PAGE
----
The son also rises: Brandon Cronenberg makes debut with Antiviral

by Mark Burger

Antiviral marks the provocative feature debut from writer/director Brandon Cronenberg, son of the legendary filmmaker David Cronenberg. It’s hard not to detect some of David Cronenberg’s influence in his son’s work, both in the film’s themes and even in several scenes. Still, there are far worse filmmakers to emulate than David Cronenberg, and clearly Brandon has a similar eye for the bizarre and the grotesque.

Set in a not-too-distant future where celebrity worship has been taken to perhaps the ultimate extreme, one of the most popular pastimes is to purchase and be infected with viruses suffered by celebrities. (Antiviral is the sort of film you either go with or you don’t — and it begins with the concept.)

Caleb Landry Jones stars as Syd March, a “virus broker” who’s been making money on the side by using his own body as an incubator. Not unlike his father’s films (including The Brood, The Fly and Videodrome), science has progressed to a point of no return, and woe to those who reach that point.

The most popular celebrity virus on the market is that of superstar Hannah Geist (Sarah Gadon). Everybody, it seems, wants a piece of Hannah — literally. (It’s one of the film’s more amusing conceits that the audience never finds out exactly what Hannah is famous for.)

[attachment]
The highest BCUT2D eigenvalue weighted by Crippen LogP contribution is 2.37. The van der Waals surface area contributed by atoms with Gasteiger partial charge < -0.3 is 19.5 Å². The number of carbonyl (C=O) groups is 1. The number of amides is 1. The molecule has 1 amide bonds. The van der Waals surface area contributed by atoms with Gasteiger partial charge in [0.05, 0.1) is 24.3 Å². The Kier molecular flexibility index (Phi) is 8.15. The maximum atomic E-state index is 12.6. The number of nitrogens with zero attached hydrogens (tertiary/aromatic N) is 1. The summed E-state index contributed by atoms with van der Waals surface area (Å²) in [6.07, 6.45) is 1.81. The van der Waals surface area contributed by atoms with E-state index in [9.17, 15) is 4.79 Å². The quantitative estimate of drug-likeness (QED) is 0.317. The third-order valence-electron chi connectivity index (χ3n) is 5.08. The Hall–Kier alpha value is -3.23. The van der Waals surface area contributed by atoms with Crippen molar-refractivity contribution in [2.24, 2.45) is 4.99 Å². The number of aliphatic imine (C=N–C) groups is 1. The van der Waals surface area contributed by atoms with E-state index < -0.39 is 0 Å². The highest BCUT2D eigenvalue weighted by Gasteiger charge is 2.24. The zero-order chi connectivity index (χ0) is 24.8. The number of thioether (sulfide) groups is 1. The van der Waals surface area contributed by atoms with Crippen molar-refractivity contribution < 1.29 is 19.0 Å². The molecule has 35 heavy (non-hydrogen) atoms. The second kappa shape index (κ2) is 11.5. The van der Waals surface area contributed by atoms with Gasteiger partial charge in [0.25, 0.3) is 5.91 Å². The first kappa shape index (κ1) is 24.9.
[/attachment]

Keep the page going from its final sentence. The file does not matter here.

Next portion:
It’s not long before our pallid protagonist finds himself the pawn in an even larger and, if possible, even weirder conspiracy. Antiviral is a science-fiction movie, but some of its sharper observations are drawn from contemporary life and culture. And although it’s not explicit, there are some queasy, uncomfortable moments throughout. This too is a Cronenberg family trademark, and another is that in the Cronenberg universe, happy endings are less frequent than bloody ones.

In addition to Jones as the sickly but soulful Syd, the cast includes Malcolm McDowell (a welcome and appropriate presence in these weird goings-on), Sheila McCarthy, Wendy Crewson and Nicholas Campbell. In yet another nod to his father’s work, Campbell seems to be playing an older version of the character he played in The Brood (1979). Like his father, Cronenberg also displays a dry, mordant sense of humor. Antiviral isn’t for everyone, but it’s certainly something different, and cult status is likely. Just like dear old dad.

Antiviral is scheduled to open Friday

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